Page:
Bob Backlund v Diesel (New York, December 1994)

Bob Backlund was what one would call a transitional champion. After beating Bret Hart, at Survivor Series, no one expected a long run from the veteran. A big surprise to many but not as shocking as Backlund dropping the belt three days later.

Diesel measured up against Backlund, inside the garden, and in 8 seconds jackknifed his way to the WWE Championship. It was a huge shock for the WWE Universe. Diesel had been gaining steam as a babyface and his winning the strap on a house show was a huge story.

Jeff Jarrett v Edge (Toronto, July 1999)

Back in 1999, Edge was not the top-of-the-card guy he is now. He was branching out into a singles career and was still learning. He had been getting support from the WWE Universe but was now the time to put some eggs in the Edge basket?

That is what this title change was all about. WWE wanted to see if Edge was a viable singles competitor. They wanted to see if he was able to take the ball and run with it. Now, the title change lasted only a day but the result on that night spoke for itself. Edge put on a great match and his win got a great reaction. It was a sign of things to come for the Rated R Superstar.

Melina v Victoria v Mickie James (Paris, April 2007)

The triple threat for the Women’s Championship is a great example of things going awry. Taking place in France, for the Women’s Championship, it seemed like a lock for Melina to retain.

This lock was turned on its head when Mickie pinned Victoria to win the championship. From the look of the three wrestlers in the ring, this was not the outcome that was expected. It was soon rectified in a quick rematch,  but an interesting live event title changes nonetheless.

C.M Punk & Kofi Kingston v The Miz and John Morrison (Hamilton, December 2008)

The early aughts were not a great time for the tag championship. Most teams were thrown together, and matches spent more time on the lower card. It was not a time when tag team wrestling was taken very seriously.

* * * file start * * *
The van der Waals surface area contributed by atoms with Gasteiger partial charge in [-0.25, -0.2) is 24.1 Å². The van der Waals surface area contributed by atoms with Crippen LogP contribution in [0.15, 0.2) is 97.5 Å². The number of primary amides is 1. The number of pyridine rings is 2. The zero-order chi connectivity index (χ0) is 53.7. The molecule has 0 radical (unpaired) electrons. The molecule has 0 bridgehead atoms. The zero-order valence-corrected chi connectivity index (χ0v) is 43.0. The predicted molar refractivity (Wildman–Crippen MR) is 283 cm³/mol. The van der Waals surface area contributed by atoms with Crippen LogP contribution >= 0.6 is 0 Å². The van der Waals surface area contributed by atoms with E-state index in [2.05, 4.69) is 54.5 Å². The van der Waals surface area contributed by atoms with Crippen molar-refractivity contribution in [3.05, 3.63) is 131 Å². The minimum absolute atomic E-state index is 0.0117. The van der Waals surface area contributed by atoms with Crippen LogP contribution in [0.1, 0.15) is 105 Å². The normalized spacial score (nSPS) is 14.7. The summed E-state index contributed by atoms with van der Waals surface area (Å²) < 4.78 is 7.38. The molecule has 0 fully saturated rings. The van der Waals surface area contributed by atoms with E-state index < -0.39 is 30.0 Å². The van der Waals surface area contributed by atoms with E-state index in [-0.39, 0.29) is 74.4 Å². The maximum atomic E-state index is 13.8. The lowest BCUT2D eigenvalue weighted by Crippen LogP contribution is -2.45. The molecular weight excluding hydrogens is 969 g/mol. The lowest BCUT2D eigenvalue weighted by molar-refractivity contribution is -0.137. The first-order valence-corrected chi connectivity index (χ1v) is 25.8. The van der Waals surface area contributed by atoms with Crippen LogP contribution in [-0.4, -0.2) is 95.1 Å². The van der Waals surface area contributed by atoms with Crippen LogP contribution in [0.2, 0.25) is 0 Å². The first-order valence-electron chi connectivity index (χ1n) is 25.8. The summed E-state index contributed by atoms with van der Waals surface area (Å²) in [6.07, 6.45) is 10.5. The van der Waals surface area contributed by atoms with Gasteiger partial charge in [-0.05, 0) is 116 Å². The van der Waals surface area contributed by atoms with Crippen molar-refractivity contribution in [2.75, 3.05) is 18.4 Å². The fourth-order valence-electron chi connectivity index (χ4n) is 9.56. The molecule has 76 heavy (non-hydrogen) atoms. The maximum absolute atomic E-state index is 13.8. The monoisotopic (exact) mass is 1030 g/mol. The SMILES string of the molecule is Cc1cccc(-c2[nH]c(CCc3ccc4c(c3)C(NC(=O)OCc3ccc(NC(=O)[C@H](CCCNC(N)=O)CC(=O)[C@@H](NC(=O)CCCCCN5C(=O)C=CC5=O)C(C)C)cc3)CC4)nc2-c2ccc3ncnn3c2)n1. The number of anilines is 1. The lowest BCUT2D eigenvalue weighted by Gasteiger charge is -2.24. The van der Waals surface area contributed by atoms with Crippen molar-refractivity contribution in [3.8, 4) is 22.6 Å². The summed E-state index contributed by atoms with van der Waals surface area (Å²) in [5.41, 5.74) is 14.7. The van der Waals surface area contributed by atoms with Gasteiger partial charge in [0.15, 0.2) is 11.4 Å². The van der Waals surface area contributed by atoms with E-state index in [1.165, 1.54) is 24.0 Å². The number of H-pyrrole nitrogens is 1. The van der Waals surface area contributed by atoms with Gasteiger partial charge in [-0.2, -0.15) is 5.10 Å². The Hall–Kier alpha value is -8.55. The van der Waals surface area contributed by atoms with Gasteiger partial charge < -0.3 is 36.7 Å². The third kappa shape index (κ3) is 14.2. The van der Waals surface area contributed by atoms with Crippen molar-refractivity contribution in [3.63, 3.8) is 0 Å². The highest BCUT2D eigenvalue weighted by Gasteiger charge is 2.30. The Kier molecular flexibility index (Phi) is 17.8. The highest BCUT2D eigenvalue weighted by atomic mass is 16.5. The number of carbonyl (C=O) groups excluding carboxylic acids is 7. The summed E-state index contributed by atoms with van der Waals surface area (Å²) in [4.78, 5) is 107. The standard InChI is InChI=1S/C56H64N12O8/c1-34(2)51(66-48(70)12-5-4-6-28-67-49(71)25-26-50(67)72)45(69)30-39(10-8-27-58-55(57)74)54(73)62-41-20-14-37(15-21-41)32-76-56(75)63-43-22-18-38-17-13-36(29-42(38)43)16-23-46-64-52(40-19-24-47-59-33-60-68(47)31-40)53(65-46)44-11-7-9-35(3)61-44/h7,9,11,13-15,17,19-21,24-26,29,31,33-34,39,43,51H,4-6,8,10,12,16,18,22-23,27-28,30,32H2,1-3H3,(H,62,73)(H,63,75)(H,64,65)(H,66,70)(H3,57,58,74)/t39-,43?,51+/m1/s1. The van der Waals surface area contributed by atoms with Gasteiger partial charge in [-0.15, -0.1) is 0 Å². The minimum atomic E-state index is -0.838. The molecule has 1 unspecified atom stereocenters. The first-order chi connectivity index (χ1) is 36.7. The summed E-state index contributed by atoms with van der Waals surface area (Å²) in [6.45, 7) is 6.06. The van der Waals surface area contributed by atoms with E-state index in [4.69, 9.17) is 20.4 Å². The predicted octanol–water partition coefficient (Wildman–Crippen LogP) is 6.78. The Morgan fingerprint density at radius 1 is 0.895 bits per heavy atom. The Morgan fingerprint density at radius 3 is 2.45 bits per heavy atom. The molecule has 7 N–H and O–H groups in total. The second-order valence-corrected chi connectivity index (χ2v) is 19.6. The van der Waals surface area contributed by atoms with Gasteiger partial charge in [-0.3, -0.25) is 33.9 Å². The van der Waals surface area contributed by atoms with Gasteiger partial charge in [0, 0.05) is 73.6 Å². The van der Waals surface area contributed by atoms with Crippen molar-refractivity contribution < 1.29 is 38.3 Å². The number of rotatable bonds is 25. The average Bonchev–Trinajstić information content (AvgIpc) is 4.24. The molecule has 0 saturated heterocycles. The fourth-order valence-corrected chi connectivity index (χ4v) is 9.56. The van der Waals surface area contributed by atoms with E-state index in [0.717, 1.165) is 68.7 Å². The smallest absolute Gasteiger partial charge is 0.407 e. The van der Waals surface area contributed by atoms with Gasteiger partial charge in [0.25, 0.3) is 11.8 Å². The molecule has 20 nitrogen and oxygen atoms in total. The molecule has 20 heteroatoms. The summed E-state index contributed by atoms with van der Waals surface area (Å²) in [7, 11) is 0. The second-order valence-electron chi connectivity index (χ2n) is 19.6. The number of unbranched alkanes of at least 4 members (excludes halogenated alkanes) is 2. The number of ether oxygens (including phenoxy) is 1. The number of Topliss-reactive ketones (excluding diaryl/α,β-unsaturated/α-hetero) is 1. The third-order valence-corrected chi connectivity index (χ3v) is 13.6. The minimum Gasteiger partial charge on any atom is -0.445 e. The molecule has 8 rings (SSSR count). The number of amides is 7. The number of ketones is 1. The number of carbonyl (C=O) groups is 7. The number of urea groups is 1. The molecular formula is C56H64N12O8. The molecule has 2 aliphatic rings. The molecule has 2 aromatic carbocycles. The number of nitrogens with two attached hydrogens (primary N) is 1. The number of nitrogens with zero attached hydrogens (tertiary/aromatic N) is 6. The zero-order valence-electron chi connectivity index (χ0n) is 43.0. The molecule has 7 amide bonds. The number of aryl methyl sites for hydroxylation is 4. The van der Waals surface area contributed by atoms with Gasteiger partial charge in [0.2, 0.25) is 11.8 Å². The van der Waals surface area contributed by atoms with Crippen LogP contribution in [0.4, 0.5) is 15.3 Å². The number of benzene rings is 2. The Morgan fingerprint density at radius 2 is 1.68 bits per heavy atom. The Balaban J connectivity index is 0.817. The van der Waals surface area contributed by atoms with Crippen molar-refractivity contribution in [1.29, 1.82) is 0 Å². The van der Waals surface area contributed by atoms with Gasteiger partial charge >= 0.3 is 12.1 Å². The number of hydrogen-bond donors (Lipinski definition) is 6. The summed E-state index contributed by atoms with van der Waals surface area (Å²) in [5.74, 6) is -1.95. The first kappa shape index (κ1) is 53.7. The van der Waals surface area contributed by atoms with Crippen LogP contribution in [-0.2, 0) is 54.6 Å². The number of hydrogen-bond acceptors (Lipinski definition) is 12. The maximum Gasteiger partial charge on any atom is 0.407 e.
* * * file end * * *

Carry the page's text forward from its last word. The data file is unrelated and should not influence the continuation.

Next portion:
The unimportance of the tag titles was highlighted in this title change. Taking place on a house show in Hamilton no one batted an eye at the change, but they should have. The Miz and Morrison started their fantastic tag title runs on that night. It was a run that brought both men to relevance and jumpstarted the career of The Miz.

Finn Balor v Samoa Joe (Massachusetts, April 2016)

Finn Balor was deep into a nearly 300-day reign as NXT Champion when NXT held its live event in Lowell. Balor hit a wall called Samoa Joe.

Joe was a veteran who was famous the world over but had never had any success in WWE. This changed when, to the shock of many, Joe went over Balor for the NXT Championship. It was a great win for Joe and one that started his WWE success.

A.J Styles v Kevin Owens (New York, July 2017)

Owens and Styles were money for WWE. Both were world-class wrestlers and any match they were a part of was a classic. That includes a match that no one in the world could have predicted.

The United States Championship was hot potatoes throughout their summer program and none was more surprising than this. Changes like this don’t take place at live events. It was probably done to add some spontaneity to their feud. A move that worked and added an extra level of excitement to their matches.